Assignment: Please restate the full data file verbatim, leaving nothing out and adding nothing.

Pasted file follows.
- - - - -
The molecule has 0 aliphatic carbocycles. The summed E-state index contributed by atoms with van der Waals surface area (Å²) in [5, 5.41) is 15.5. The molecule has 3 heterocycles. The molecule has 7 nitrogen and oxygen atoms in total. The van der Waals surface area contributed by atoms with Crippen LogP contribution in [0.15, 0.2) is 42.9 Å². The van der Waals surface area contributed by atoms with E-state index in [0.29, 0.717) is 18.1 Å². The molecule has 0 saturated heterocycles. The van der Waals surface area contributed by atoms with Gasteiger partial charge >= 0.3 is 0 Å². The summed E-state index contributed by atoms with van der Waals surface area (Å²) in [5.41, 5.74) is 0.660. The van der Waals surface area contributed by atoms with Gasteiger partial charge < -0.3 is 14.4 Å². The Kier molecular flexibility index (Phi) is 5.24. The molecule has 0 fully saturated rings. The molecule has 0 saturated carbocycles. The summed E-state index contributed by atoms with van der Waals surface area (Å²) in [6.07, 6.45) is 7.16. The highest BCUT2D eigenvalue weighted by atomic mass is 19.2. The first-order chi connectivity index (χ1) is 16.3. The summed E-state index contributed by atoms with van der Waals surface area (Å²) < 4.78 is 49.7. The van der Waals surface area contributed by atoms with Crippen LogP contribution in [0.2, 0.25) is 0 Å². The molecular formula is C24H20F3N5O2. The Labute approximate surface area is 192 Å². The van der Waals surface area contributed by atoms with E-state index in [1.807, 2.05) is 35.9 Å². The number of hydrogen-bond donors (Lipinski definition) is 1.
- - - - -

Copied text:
The molecule has 0 aliphatic carbocycles. The summed E-state index contributed by atoms with van der Waals surface area (Å²) in [5, 5.41) is 15.5. The molecule has 3 heterocycles. The molecule has 7 nitrogen and oxygen atoms in total. The van der Waals surface area contributed by atoms with Crippen LogP contribution in [0.15, 0.2) is 42.9 Å². The van der Waals surface area contributed by atoms with E-state index in [0.29, 0.717) is 18.1 Å². The molecule has 0 saturated heterocycles. The van der Waals surface area contributed by atoms with Gasteiger partial charge >= 0.3 is 0 Å². The summed E-state index contributed by atoms with van der Waals surface area (Å²) in [5.41, 5.74) is 0.660. The van der Waals surface area contributed by atoms with Gasteiger partial charge < -0.3 is 14.4 Å². The Kier molecular flexibility index (Phi) is 5.24. The molecule has 0 fully saturated rings. The molecule has 0 saturated carbocycles. The summed E-state index contributed by atoms with van der Waals surface area (Å²) in [6.07, 6.45) is 7.16. The highest BCUT2D eigenvalue weighted by atomic mass is 19.2. The first-order chi connectivity index (χ1) is 16.3. The summed E-state index contributed by atoms with van der Waals surface area (Å²) < 4.78 is 49.7. The van der Waals surface area contributed by atoms with Crippen LogP contribution in [0.2, 0.25) is 0 Å². The molecular formula is C24H20F3N5O2. The Labute approximate surface area is 192 Å². The van der Waals surface area contributed by atoms with E-state index in [1.807, 2.05) is 35.9 Å². The number of hydrogen-bond donors (Lipinski definition) is 1.